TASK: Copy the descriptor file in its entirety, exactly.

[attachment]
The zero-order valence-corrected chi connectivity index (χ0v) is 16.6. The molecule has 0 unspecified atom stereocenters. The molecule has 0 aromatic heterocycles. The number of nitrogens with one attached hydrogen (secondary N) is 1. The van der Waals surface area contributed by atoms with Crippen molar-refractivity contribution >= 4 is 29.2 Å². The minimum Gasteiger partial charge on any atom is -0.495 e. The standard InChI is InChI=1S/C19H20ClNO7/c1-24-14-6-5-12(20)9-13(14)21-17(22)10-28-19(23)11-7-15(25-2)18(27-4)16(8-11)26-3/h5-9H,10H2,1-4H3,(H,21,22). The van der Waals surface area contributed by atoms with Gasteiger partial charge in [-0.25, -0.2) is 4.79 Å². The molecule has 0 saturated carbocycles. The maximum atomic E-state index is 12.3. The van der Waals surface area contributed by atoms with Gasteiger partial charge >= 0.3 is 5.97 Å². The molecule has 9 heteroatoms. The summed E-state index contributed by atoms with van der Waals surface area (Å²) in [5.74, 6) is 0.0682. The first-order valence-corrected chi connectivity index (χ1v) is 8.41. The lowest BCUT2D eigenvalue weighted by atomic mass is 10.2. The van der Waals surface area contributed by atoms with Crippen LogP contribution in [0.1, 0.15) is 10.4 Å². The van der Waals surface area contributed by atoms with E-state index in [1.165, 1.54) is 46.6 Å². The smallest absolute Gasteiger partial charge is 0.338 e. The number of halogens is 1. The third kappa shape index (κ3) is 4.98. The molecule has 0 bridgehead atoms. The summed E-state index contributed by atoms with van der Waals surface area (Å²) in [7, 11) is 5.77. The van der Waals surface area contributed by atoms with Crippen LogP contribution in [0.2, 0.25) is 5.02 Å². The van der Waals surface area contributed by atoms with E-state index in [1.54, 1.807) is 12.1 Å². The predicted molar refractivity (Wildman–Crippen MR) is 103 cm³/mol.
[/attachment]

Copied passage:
The zero-order valence-corrected chi connectivity index (χ0v) is 16.6. The molecule has 0 unspecified atom stereocenters. The molecule has 0 aromatic heterocycles. The number of nitrogens with one attached hydrogen (secondary N) is 1. The van der Waals surface area contributed by atoms with Crippen molar-refractivity contribution >= 4 is 29.2 Å². The minimum Gasteiger partial charge on any atom is -0.495 e. The standard InChI is InChI=1S/C19H20ClNO7/c1-24-14-6-5-12(20)9-13(14)21-17(22)10-28-19(23)11-7-15(25-2)18(27-4)16(8-11)26-3/h5-9H,10H2,1-4H3,(H,21,22). The van der Waals surface area contributed by atoms with Gasteiger partial charge in [-0.25, -0.2) is 4.79 Å². The molecule has 0 saturated carbocycles. The maximum atomic E-state index is 12.3. The van der Waals surface area contributed by atoms with Gasteiger partial charge >= 0.3 is 5.97 Å². The molecule has 9 heteroatoms. The summed E-state index contributed by atoms with van der Waals surface area (Å²) in [5.74, 6) is 0.0682. The first-order valence-corrected chi connectivity index (χ1v) is 8.41. The lowest BCUT2D eigenvalue weighted by atomic mass is 10.2. The van der Waals surface area contributed by atoms with Crippen LogP contribution in [0.1, 0.15) is 10.4 Å². The van der Waals surface area contributed by atoms with E-state index in [1.165, 1.54) is 46.6 Å². The smallest absolute Gasteiger partial charge is 0.338 e. The number of halogens is 1. The third kappa shape index (κ3) is 4.98. The molecule has 0 bridgehead atoms. The summed E-state index contributed by atoms with van der Waals surface area (Å²) in [7, 11) is 5.77. The van der Waals surface area contributed by atoms with Crippen LogP contribution in [0.2, 0.25) is 5.02 Å². The van der Waals surface area contributed by atoms with E-state index in [1.54, 1.807) is 12.1 Å². The predicted molar refractivity (Wildman–Crippen MR) is 103 cm³/mol.